5 Days in Nevada, 1 Epic Road Trip
Mr. Nerd and I just (like just people, we're still wiping the airline germs from our hands) got back from an epic five day, its-a-long-weekend-so-why-not trip to Nevada. We'd been craving the desert sun for a while now, so after some nagging on my part, Mr. Nerd caved—much to my utter delight (I was starting to get withdrawal shakes)—and planned our trip
Yes, he planned our trip. This has never happened before. I'm so impressed!
We decided to fly into Las Vegas, one of those places everyone talks about but somehow I'd never seen before, and landed late late late on a Wednesday night to the smell of cigarette smoke and whirling casino machines. (On a side note: they have casino machines IN THE AIRPORT?! What is this?!)
The next five days were filled with a whirlwind of sight-seeing, sun-burning, road-tripping, alien-scouting fun that won't soon be forgotten. But as always, we wanted to pass on the crazy times to YOU, our readers! So if you're looking for an awesome 5 day getaway to the desert and need a little help in your planning, here's a loose itinerary (with some incredible photos) to get your wanderlust buzzing ... straight from the mind of Mr. Nerd.
Yes, I'm still impressed. Can you tell?
5 Day Epic Road Trip through Nevada
Locations: Las Vegas, Rachel, Pioche, Great Basin National Park (BONUS: Zion National Park in Utah)
Highlights: Drinking tons of alcohol (or not), gambling (or not), sight-seeing
Necessities: Good walking shoes, sun screen, and lots of water
Unless you live near Las Vegas already, most flights into this city of sin are in the evening. We arrived from Minnesota around 1 a.m., where we grabbed our bags (carry-ons forever!!!) and took a one-way shuttle to our room at the LINQ. After a tedious wait for our check-in, we rode the elevator 12 stories and collapsed onto our queen-sized bed like the beauty it was.
You, dear reader, have a few options. You can be lame like us and go to bed early OR you can embrace this crazy place that never sleeps. Throngs of people storm the sidewalks as if it were noon, clutching bottles of alcoholic slush the length of their arms and singing at the top of their lungs. It's a scene straight out of Hangover. Starring you, traveler extraordinaire.
Otherwise, if you live nearby, we suggest driving into Las Vegas early in the morning for a full day of Vegas fun or approaching in the evening after 6 p.m. Any other time, and traffic might be an issue for you.
Also, just FYI, be cautious on the roads. Drivers in Las Vegas be crazy—at least to a deathly pale Minnesotan like me.
Day #1 is technically your full first day in Las Vegas, so let's continue with the fun.
When morning hit, we were greeted with a beautiful view of Vegas and the High Roller (a London Eye-esque ferris wheel with moderately decent prices). From there, we did what normal people do and sought out breakfast at the first place we could find, namely the Hash House a Go Go. If you've never witnessed a pancake the size of a silver platter... This is where to find it.
This or any other breakfast buffet (we assume) can kickstart your day of debauchery with a few strong drinks, so of course we started early. Hash House has some delicious cold brews spiked with Irish cream. *hint hint*
After breakfast, we sauntered outside and were greeted by grueling 102 degree weather. YIKES.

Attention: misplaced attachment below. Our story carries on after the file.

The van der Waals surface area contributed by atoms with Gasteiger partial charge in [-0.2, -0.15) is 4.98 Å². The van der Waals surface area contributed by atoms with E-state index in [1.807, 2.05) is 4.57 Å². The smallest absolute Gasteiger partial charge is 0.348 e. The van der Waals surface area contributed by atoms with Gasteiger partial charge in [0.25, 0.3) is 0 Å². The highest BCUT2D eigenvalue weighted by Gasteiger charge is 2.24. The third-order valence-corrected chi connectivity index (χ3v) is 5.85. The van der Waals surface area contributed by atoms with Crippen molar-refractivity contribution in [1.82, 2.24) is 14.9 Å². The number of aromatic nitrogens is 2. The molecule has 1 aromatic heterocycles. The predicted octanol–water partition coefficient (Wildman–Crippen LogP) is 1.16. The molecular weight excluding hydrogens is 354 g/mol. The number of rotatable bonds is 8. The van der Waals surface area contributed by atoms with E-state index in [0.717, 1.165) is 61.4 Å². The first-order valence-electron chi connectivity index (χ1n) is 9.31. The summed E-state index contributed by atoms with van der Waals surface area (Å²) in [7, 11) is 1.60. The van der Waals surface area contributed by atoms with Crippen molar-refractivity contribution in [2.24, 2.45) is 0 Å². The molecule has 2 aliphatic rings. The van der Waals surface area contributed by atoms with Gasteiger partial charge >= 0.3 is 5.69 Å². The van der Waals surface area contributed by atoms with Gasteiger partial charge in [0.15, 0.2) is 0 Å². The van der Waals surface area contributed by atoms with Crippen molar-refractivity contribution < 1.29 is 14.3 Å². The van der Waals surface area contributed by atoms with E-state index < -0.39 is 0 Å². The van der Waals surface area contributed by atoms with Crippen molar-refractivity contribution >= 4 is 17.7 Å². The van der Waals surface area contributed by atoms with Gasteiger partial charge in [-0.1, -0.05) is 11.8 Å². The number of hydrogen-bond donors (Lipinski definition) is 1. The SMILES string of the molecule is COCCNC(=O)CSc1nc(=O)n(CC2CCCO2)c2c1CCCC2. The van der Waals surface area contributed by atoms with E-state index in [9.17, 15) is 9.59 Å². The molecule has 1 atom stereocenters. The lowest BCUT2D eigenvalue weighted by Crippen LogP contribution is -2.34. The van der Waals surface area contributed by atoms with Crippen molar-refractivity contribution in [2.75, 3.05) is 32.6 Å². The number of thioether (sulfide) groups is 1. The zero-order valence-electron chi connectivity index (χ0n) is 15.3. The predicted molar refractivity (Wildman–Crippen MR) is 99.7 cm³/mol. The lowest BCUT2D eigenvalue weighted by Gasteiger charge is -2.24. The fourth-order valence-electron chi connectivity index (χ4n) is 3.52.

Whatever you do, pack sunscreen. Lots and lots of sunscreen.
So. Let's talk hotels. In our personal opinion, the hotels we visited in Las Vegas all ended up feeling the same after the initial "oohs" and "aahs" wore off. They do have a weird sort of charm mixed with the smell of smoke and grease, though, so here are the ones we recommend.
If you want to be transported to Venice for some shopping but can't afford the plane ticket, the Venetian is the next best option. Step inside, and you'll find yourself in a magical world with cloudy blue skies, shops that look like they were pulled straight from a Candyland board game, mimes dressed as white statues, fresh gelato, and best of all—gondola rides down a live canal.
We wanted to try the gondola but were sadly on a budget, even in Vegas! Still, if you're so inclined, a shared gondola is $29 (for four people) and a private gondola is $116 (for two people). Personally, we had a great time watching people glide by and hearing the gondolier sing in Italian. For free!
The shops are interesting enough. They're brand name and expensive but continue the "immersive" feel of Venice. So even if you don't spend any money, you can waste hours here, which is frankly a great way to beat the heat. Plus, did we mention they have gelato? <3
The Mirage is a slice of tropical paradise. Palm trees and an exploding water volcano (at 7 and 8 PM, 9 PM too on weekends) greet you out front. There's an incredible pool out back that we drooled over (you can only enter if you're a guest at the Mirage, but we were able to see it from a distance). And when you walk inside, you can't miss the tall glass atrium that surrounds you with live rainforest flora. Insta love!
Past the atrium, we found an open bar, a couple steak houses, and tons of slot machines. The vibe is classy. The registration desk has a huge aquarium behind it with hundreds of fish, and we spotted filming consent signs posted in the halls (a movie, we think? We never figured out what they were working on), which made our visit even more exciting. There's also a secret garden with tigers, lions, and dolphins here, which we declined to visit for humane reasons.
Despite these highlights, the shopping is average, with nothing crazy to differentiate it from a regular mall. If you are in Vegas to shop, they do have some great selections. We're just not the shopping type—and moved on after twenty minutes of enjoying the AC.
Despite being one of the most popular hotels on the Vegas Strip and home to the Cirque Du Soleil show O, the real highlight of the Bellagio is the Art of Richard MacDonald gallery just past the main ticket counter. We stumbled across it by accident as we wandered through shops and sparkling casino machines—and it quickly became our favorite Vegas experience.